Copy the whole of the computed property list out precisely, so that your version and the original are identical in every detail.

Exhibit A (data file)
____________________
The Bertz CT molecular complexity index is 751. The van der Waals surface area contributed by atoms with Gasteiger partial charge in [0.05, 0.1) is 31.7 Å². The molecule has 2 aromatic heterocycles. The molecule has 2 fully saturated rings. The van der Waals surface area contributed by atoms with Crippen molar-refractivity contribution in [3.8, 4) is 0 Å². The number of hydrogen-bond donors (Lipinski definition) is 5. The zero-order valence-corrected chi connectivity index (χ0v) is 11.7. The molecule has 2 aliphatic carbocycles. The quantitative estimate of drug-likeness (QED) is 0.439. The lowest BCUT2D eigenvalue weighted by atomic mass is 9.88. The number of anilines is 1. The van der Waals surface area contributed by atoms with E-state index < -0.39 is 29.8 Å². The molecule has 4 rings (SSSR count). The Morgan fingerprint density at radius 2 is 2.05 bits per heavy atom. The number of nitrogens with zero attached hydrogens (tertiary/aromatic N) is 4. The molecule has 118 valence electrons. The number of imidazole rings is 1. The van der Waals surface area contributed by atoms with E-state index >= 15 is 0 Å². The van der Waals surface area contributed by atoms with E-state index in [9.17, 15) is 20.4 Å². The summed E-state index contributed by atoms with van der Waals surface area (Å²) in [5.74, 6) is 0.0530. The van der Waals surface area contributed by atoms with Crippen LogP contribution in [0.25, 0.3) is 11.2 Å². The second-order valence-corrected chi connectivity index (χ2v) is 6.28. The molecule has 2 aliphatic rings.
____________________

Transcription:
The Bertz CT molecular complexity index is 751. The van der Waals surface area contributed by atoms with Gasteiger partial charge in [0.05, 0.1) is 31.7 Å². The molecule has 2 aromatic heterocycles. The molecule has 2 fully saturated rings. The van der Waals surface area contributed by atoms with Crippen molar-refractivity contribution in [3.8, 4) is 0 Å². The number of hydrogen-bond donors (Lipinski definition) is 5. The zero-order valence-corrected chi connectivity index (χ0v) is 11.7. The molecule has 2 aliphatic carbocycles. The quantitative estimate of drug-likeness (QED) is 0.439. The lowest BCUT2D eigenvalue weighted by atomic mass is 9.88. The number of anilines is 1. The van der Waals surface area contributed by atoms with E-state index < -0.39 is 29.8 Å². The molecule has 4 rings (SSSR count). The Morgan fingerprint density at radius 2 is 2.05 bits per heavy atom. The number of nitrogens with zero attached hydrogens (tertiary/aromatic N) is 4. The molecule has 118 valence electrons. The number of imidazole rings is 1. The van der Waals surface area contributed by atoms with E-state index >= 15 is 0 Å². The van der Waals surface area contributed by atoms with E-state index in [9.17, 15) is 20.4 Å². The summed E-state index contributed by atoms with van der Waals surface area (Å²) in [5.74, 6) is 0.0530. The van der Waals surface area contributed by atoms with Crippen LogP contribution in [0.25, 0.3) is 11.2 Å². The second-order valence-corrected chi connectivity index (χ2v) is 6.28. The molecule has 2 aliphatic rings.